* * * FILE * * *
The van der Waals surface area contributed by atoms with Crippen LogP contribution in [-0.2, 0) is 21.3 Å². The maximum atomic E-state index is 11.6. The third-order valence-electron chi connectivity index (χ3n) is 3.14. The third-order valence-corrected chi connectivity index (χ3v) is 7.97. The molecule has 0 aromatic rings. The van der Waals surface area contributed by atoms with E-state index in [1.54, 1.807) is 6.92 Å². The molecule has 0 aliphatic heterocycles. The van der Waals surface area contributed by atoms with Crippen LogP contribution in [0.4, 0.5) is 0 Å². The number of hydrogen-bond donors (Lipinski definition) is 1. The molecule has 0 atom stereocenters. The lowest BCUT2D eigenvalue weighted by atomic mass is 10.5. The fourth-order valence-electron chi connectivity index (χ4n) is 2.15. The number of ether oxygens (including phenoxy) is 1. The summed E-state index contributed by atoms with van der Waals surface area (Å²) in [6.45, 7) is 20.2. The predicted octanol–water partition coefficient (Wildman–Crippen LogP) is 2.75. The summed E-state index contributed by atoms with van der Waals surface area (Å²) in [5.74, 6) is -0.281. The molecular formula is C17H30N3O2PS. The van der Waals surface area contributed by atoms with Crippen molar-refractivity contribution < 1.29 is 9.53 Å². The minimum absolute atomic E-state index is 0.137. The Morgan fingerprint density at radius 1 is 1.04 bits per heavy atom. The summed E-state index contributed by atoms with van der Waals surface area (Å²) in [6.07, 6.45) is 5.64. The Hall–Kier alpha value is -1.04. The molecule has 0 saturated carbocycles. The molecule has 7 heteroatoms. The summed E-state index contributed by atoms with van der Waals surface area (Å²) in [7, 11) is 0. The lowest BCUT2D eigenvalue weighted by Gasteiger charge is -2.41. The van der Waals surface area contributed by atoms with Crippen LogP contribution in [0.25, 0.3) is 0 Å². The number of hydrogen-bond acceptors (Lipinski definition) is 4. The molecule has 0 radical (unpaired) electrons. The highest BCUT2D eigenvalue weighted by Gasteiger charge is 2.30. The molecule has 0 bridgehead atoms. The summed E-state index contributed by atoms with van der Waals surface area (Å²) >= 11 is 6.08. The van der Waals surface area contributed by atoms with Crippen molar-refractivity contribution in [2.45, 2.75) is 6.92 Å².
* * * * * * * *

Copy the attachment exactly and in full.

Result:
The van der Waals surface area contributed by atoms with Crippen LogP contribution in [-0.2, 0) is 21.3 Å². The maximum atomic E-state index is 11.6. The third-order valence-electron chi connectivity index (χ3n) is 3.14. The third-order valence-corrected chi connectivity index (χ3v) is 7.97. The molecule has 0 aromatic rings. The van der Waals surface area contributed by atoms with E-state index in [1.54, 1.807) is 6.92 Å². The molecule has 0 aliphatic heterocycles. The van der Waals surface area contributed by atoms with Crippen LogP contribution in [0.4, 0.5) is 0 Å². The number of hydrogen-bond donors (Lipinski definition) is 1. The molecule has 0 atom stereocenters. The lowest BCUT2D eigenvalue weighted by atomic mass is 10.5. The fourth-order valence-electron chi connectivity index (χ4n) is 2.15. The number of ether oxygens (including phenoxy) is 1. The summed E-state index contributed by atoms with van der Waals surface area (Å²) in [6.45, 7) is 20.2. The predicted octanol–water partition coefficient (Wildman–Crippen LogP) is 2.75. The summed E-state index contributed by atoms with van der Waals surface area (Å²) in [5.74, 6) is -0.281. The molecular formula is C17H30N3O2PS. The van der Waals surface area contributed by atoms with Crippen molar-refractivity contribution < 1.29 is 9.53 Å². The minimum absolute atomic E-state index is 0.137. The Morgan fingerprint density at radius 1 is 1.04 bits per heavy atom. The summed E-state index contributed by atoms with van der Waals surface area (Å²) in [6.07, 6.45) is 5.64. The Hall–Kier alpha value is -1.04. The molecule has 0 saturated carbocycles. The molecule has 7 heteroatoms. The summed E-state index contributed by atoms with van der Waals surface area (Å²) in [7, 11) is 0. The lowest BCUT2D eigenvalue weighted by Gasteiger charge is -2.41. The van der Waals surface area contributed by atoms with Crippen LogP contribution in [0.25, 0.3) is 0 Å². The number of hydrogen-bond acceptors (Lipinski definition) is 4. The molecule has 0 radical (unpaired) electrons. The highest BCUT2D eigenvalue weighted by Gasteiger charge is 2.30. The molecule has 0 bridgehead atoms. The summed E-state index contributed by atoms with van der Waals surface area (Å²) >= 11 is 6.08. The van der Waals surface area contributed by atoms with Crippen molar-refractivity contribution in [2.45, 2.75) is 6.92 Å².